Economic strategies are being questioned in several countries, both in Emerging Europe and elsewhere. Politicians have proposed more nationalist economic approaches, and in some cases are acting on them, in both Hungary and Poland as well as the US and the UK. In the former two emerging Europe countries, governments have consciously adopted policies of promoting nationally owned businesses, ostensibly out of concern that excessive foreign ownership hurts the country’s welfare.
To what extent does this concern have merit?
The extent of foreign ownership in the new EU member states and in the Western Balkans is generally higher than in the rest of Europe. However, to describe these economies as “largely foreign-owned,” as Filip Novokmet, Thomas Picketty, and Gabriel Zucman do in a recent paper, is an exaggeration. Foreign ownership of the capital stock (FDI to total capital stock) ranges from about 15 per cent in Romania, to over 50 per cent in Montenegro, with most countries between 25 to 40 per cent. This compares with levels of 10 to 30 per cent in most western and southern European countries. The relatively high level of FDI in the transition economies is heavily influenced by the local capital needs of cross-border bank groups.
But does this level of foreign ownership hurt the economy? Direct foreign investment through the banking system has been the main vehicle for the import of modern technologies, skills and organisation that have stimulated rising productivity. There is little evidence that foreign investment has looted assets or closed down potential competitors: on the contrary, there are conspicuous examples of production of parts or whole product lines being shifted into the region, particularly in the automobile industry. Cross-border banking made a vital contribution to raising the standards of commercial behaviour, even if there were some negative phenomena, such as FX lending. And on the whole, the foreign-owned banking system provided considerable support to countries which might otherwise have been badly hit by the global and eurozone crises.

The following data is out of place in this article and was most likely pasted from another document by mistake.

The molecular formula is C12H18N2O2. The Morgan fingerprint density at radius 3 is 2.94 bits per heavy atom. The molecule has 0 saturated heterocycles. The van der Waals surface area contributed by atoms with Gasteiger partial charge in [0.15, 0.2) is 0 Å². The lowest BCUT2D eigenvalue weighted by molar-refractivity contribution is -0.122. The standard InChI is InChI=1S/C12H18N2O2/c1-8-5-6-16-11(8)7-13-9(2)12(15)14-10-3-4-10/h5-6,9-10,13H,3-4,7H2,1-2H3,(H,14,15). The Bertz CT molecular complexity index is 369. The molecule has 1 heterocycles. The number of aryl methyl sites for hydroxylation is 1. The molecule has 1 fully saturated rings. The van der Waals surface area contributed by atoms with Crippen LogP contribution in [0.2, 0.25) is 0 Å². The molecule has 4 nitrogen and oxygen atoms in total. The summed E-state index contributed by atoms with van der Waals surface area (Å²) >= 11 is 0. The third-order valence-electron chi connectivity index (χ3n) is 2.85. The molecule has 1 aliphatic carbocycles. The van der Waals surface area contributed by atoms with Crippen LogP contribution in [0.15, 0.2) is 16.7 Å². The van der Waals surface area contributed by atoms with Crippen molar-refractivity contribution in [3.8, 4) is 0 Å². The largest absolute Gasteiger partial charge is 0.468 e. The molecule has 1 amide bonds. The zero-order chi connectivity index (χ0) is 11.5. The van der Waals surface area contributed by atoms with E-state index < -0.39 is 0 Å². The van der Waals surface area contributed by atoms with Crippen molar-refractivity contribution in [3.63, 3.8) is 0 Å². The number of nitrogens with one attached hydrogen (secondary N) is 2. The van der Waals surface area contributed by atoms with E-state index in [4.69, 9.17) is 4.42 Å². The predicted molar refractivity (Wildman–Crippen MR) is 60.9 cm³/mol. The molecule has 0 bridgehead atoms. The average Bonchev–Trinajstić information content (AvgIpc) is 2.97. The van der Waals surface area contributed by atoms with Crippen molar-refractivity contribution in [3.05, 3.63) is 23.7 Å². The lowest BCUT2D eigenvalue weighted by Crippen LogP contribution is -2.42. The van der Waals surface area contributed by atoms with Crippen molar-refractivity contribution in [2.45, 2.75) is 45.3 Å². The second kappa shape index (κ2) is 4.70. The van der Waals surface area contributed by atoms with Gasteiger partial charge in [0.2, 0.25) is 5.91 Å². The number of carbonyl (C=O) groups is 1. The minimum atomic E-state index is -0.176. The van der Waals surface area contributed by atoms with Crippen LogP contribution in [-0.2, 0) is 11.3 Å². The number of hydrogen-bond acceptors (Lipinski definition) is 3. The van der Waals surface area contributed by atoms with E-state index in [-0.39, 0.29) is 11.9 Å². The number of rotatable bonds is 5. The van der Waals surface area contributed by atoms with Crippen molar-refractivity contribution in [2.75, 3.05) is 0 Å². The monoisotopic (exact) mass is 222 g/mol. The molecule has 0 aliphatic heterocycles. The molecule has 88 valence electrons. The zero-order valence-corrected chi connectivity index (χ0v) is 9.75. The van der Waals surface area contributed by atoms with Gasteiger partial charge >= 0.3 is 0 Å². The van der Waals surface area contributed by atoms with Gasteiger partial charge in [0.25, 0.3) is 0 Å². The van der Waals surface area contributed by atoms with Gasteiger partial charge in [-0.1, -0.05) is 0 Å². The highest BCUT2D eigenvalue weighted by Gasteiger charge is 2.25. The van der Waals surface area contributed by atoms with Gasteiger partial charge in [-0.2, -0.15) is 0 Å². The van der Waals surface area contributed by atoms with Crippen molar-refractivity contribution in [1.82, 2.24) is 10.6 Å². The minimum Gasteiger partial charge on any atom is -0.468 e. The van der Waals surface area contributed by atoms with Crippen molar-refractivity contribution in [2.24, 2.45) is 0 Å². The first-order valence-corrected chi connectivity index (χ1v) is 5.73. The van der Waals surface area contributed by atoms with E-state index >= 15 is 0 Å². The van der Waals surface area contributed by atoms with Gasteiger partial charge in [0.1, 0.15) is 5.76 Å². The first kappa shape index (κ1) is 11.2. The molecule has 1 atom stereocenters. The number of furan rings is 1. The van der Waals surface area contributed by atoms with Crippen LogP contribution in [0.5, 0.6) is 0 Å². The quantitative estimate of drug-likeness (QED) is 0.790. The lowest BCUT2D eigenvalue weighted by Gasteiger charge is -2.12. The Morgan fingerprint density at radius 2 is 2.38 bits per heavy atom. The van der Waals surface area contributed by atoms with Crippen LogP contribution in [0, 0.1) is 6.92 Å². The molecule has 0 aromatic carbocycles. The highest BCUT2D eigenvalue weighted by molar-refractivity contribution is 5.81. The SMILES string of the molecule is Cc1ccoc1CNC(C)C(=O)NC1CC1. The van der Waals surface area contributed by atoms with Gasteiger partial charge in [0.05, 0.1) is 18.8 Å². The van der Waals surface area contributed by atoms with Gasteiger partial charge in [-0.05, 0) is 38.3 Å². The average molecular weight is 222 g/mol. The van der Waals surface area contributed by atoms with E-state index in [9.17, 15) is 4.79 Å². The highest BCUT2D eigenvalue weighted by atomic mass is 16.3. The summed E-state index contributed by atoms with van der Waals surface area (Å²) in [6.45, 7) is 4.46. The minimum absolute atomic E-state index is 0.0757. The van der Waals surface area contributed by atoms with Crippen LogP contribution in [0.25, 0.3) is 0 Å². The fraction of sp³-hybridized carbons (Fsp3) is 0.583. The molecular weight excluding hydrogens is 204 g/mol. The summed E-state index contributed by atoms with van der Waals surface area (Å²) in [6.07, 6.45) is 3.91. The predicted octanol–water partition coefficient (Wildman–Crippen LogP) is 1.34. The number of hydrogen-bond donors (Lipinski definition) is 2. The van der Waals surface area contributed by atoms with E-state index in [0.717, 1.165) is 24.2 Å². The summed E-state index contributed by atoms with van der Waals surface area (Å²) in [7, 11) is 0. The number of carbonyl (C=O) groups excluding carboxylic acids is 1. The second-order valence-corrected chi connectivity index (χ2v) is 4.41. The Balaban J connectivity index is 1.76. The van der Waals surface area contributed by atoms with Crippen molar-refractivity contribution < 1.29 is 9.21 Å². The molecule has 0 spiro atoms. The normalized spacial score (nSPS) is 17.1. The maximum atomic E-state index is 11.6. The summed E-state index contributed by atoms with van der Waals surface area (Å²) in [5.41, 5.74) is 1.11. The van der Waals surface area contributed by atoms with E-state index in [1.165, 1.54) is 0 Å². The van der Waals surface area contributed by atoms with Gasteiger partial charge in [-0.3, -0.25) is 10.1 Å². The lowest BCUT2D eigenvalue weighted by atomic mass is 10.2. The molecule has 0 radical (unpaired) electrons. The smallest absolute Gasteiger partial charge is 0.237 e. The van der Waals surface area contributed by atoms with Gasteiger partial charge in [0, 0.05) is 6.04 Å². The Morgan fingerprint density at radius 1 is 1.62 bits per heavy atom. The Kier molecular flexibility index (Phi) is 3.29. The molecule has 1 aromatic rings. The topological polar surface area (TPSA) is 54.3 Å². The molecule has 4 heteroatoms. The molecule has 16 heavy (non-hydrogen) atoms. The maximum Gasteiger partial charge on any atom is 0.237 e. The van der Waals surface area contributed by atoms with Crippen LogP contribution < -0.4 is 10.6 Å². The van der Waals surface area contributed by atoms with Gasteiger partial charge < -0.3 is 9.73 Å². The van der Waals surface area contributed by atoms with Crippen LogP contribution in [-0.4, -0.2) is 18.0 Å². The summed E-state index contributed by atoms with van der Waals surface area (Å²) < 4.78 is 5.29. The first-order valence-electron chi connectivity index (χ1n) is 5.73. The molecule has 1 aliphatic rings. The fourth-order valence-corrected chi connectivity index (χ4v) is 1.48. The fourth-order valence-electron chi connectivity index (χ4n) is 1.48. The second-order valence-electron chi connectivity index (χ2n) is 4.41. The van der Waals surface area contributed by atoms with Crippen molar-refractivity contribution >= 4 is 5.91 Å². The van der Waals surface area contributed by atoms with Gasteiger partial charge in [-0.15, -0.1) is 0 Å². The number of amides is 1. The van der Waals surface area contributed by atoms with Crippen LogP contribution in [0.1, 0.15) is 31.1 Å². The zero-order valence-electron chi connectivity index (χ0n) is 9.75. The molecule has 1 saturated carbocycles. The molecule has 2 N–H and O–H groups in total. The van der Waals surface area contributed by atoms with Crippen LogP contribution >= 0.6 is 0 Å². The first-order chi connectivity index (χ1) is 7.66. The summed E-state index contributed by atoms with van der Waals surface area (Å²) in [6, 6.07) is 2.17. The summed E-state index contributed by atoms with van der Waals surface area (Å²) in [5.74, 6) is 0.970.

The foreign-owned banking system has been the conduit for considerable flows of capital into the region over the last fifteen or twenty years. Unlike most emerging market regions which have seen sustained outflows, capital has flowed towards places in Emerging Europe where it was scarce, benefitting both sides of the deal. The relatively high level of foreign ownership in the region is a reflection of these sustained inflows.
It would be very difficult to reverse this high level of foreign ownership, in any case. The transition economies in the region have very low levels of foreign assets. This reflects both initial endowments and the current account deficits that have been the counterpart of the import of capital. Resources to buy out foreign ownership could only be found by running much higher rates of domestic savings than hitherto.
Higher savings rates may be desirable for other reasons, although they would depress consumption in the short run. The region’s populations are ageing rapidly, and it would be useful to have a pool of assets to draw on until the dependency ratio (working age population to total population) stabilises. But if these countries were to run balance of payments surpluses which they could devote to their looming pension problems, should they buy out non-resident owners of their capital stock, or acquire assets abroad? Just like an individual, a country can benefit from a diversified asset portfolio, and hard-earned national savings would earn a better risk-adjusted return by acquiring assets in growing economies outside the country. Some politicians need to learn that an outward-oriented investment strategy for their countries’ assets is likely to be of most benefit to their people.
The views expressed in this opinion editorial are the author’s own and do not necessarily reflect Emerging Europe’s editorial policy.